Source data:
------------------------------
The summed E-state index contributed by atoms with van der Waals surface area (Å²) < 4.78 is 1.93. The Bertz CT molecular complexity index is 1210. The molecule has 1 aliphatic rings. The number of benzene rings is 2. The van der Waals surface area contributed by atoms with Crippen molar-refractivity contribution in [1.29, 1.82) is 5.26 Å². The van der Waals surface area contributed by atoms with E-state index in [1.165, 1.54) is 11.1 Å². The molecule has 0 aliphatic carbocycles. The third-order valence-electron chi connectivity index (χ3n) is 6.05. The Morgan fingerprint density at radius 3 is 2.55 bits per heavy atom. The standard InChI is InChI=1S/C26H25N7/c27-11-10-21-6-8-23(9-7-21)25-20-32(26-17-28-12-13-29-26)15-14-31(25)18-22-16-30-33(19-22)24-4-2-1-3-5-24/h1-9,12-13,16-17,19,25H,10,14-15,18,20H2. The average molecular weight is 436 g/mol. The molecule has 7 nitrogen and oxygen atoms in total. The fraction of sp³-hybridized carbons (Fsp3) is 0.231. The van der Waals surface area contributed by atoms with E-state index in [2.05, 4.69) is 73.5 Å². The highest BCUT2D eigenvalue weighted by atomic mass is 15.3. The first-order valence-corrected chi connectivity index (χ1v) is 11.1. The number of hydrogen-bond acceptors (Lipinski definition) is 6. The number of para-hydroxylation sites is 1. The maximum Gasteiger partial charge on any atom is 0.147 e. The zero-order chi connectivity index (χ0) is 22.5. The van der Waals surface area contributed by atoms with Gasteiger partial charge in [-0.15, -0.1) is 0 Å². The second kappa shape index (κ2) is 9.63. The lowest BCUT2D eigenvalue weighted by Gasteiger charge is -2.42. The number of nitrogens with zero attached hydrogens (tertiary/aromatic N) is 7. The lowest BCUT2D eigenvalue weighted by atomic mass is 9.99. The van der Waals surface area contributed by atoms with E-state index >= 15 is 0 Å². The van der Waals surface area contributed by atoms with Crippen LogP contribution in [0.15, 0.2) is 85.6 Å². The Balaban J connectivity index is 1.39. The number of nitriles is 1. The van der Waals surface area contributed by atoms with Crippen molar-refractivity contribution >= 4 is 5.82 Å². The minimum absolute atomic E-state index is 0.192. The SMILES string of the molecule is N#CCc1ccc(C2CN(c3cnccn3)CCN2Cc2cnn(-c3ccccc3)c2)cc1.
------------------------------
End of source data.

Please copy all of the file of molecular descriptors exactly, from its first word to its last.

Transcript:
The summed E-state index contributed by atoms with van der Waals surface area (Å²) < 4.78 is 1.93. The Bertz CT molecular complexity index is 1210. The molecule has 1 aliphatic rings. The number of benzene rings is 2. The van der Waals surface area contributed by atoms with Crippen molar-refractivity contribution in [1.29, 1.82) is 5.26 Å². The van der Waals surface area contributed by atoms with E-state index in [1.165, 1.54) is 11.1 Å². The molecule has 0 aliphatic carbocycles. The third-order valence-electron chi connectivity index (χ3n) is 6.05. The Morgan fingerprint density at radius 3 is 2.55 bits per heavy atom. The standard InChI is InChI=1S/C26H25N7/c27-11-10-21-6-8-23(9-7-21)25-20-32(26-17-28-12-13-29-26)15-14-31(25)18-22-16-30-33(19-22)24-4-2-1-3-5-24/h1-9,12-13,16-17,19,25H,10,14-15,18,20H2. The average molecular weight is 436 g/mol. The molecule has 7 nitrogen and oxygen atoms in total. The fraction of sp³-hybridized carbons (Fsp3) is 0.231. The van der Waals surface area contributed by atoms with E-state index in [2.05, 4.69) is 73.5 Å². The highest BCUT2D eigenvalue weighted by atomic mass is 15.3. The first-order valence-corrected chi connectivity index (χ1v) is 11.1. The number of hydrogen-bond acceptors (Lipinski definition) is 6. The number of para-hydroxylation sites is 1. The maximum Gasteiger partial charge on any atom is 0.147 e. The zero-order chi connectivity index (χ0) is 22.5. The van der Waals surface area contributed by atoms with Gasteiger partial charge in [-0.15, -0.1) is 0 Å². The second kappa shape index (κ2) is 9.63. The lowest BCUT2D eigenvalue weighted by Gasteiger charge is -2.42. The number of nitrogens with zero attached hydrogens (tertiary/aromatic N) is 7. The lowest BCUT2D eigenvalue weighted by atomic mass is 9.99. The van der Waals surface area contributed by atoms with E-state index >= 15 is 0 Å². The van der Waals surface area contributed by atoms with Crippen LogP contribution in [0.15, 0.2) is 85.6 Å². The Balaban J connectivity index is 1.39. The number of nitriles is 1. The van der Waals surface area contributed by atoms with Crippen molar-refractivity contribution >= 4 is 5.82 Å². The minimum absolute atomic E-state index is 0.192. The SMILES string of the molecule is N#CCc1ccc(C2CN(c3cnccn3)CCN2Cc2cnn(-c3ccccc3)c2)cc1.